when you’re playing the guitar or the
bass you’re almost playing it
effortlessly because there really is no
like pressure in your left hand it
should be loose it should be like very
easy to play with your left hand and you
shouldn’t have to squeeze it’s just very
light light touching almost like like on
a keyboard you’re just kind of touching
the keys yeah and I mean you know
sometimes that kind of comes with the
quality of the instrument or well yes
yeah the action right say a lot of times
of I mean I’ve seen guys that can that
can play but then they picked up my bass
and they’re just like whoa dude I can
fly and I’m like well let me see yours
in there yo you can stick a pencil
underneath of their string and I’m like
whoa you know do you know how to adjust
this and they’re like no it’s hardly you
know it took a lot of people decide I’m
like it’s so easy I learned from YouTube
and Google right like you know and
actually I broke one of my old guitars
it was cheap thank God but I just go
over tighten the truss rod so much yeah
and then I learned you know I was like
okay but you know I feel has a lot to do
with it but that’s a very important
thing to me am I playing and I
nothing makes my day more than when
someone comes up to me and is like I
couldn’t even tell you were playing yeah
yeah that’s that makes me happy yeah
there was a teacher that I that used to
teach at our school and every so often
he’d pick up my guitar and play and he’s
like I’ll do it’s not a tune and I’m
like no no no no don’t don’t don’t touch
my tuning pegs like you’re you’re just
not playing the guitar right you’re
squeezing the heck out of the guitar
like just lightly Mike guitars perfectly
in tune you touch my tuning pegs I’m
gonna kill you light you mashed the
strings oh why why you would do that but
my gosh yeah yeah yeah and I mean you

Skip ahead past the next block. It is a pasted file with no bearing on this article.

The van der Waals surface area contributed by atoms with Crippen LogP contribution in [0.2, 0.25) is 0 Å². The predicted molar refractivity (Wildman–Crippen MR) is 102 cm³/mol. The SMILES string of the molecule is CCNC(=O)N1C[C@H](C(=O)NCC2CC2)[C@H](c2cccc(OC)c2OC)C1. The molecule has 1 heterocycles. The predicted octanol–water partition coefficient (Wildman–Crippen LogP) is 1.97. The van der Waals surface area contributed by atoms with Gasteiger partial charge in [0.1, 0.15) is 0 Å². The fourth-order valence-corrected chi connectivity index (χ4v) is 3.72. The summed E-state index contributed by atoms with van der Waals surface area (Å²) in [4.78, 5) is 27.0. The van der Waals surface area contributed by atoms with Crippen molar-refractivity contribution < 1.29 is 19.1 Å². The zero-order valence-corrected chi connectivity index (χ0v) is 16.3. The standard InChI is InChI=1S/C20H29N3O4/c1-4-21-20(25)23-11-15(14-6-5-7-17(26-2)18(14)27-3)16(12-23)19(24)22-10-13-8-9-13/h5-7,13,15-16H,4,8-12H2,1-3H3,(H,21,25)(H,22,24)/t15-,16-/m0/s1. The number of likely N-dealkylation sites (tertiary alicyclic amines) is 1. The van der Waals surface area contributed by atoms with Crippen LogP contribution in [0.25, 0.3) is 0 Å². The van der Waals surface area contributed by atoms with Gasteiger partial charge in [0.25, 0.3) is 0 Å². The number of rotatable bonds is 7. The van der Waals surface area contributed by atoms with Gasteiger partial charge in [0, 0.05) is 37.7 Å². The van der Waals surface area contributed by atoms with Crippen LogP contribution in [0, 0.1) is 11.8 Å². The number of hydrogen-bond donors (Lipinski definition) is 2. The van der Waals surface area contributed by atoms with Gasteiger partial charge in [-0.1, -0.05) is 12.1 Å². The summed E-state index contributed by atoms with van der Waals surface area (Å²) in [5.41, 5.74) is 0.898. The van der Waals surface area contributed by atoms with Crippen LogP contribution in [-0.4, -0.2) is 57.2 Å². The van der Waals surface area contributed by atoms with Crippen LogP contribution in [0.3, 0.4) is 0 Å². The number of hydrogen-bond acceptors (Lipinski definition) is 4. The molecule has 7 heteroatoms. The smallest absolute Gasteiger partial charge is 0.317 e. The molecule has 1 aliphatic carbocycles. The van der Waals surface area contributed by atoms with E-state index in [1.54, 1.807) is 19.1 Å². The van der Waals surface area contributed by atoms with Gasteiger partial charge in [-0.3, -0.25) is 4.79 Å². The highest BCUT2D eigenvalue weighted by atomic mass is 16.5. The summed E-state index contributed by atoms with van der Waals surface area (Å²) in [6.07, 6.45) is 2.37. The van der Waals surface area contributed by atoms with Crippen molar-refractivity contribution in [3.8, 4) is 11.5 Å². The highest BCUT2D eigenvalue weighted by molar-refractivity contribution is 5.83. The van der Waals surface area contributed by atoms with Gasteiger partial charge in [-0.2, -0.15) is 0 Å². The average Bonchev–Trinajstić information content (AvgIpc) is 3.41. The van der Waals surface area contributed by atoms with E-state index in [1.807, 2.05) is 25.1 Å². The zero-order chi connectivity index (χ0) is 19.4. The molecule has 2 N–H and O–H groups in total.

know strapped height – oh my gosh
Maurice you know I praise him and
honestly I learned a lot from you –
Aaron well when I worked with you yeah
because you guys kind of like some some
gurus to me thank you the same way about
Aaron yeah yeah good but yeah like I
learned like you know again rock and
roll background yep and you start with
the thing hanging at your knees yep you
gotta bend your wrists and you look like
a t-rex that’s trying to play the
instrument you know and you know I
always tell my students like okay you
see how you’re playing now bend your
wrists and try to move your fingers and
it’s really hard and I’m like now
straighten it out you know and you move
your fingers and you can move freely
stuff like that like that’s on it
honestly that stuff is probably running
through my mind when I’m playing more
than like the notes and so I’m actually
playing I’m just like am I using proper
technique is my teacher here like if
he’s watching me right now I hope he’s
proud right right because you are
playing a show for three hours and you
want to make sure at the end of the
three hours you’re you’re feeling good
because if you’re if you’re not if
you’re not doing correct posture and if
you’re not thinking about how you’re
approaching the guitar of the bass by
the end of those three hours you’re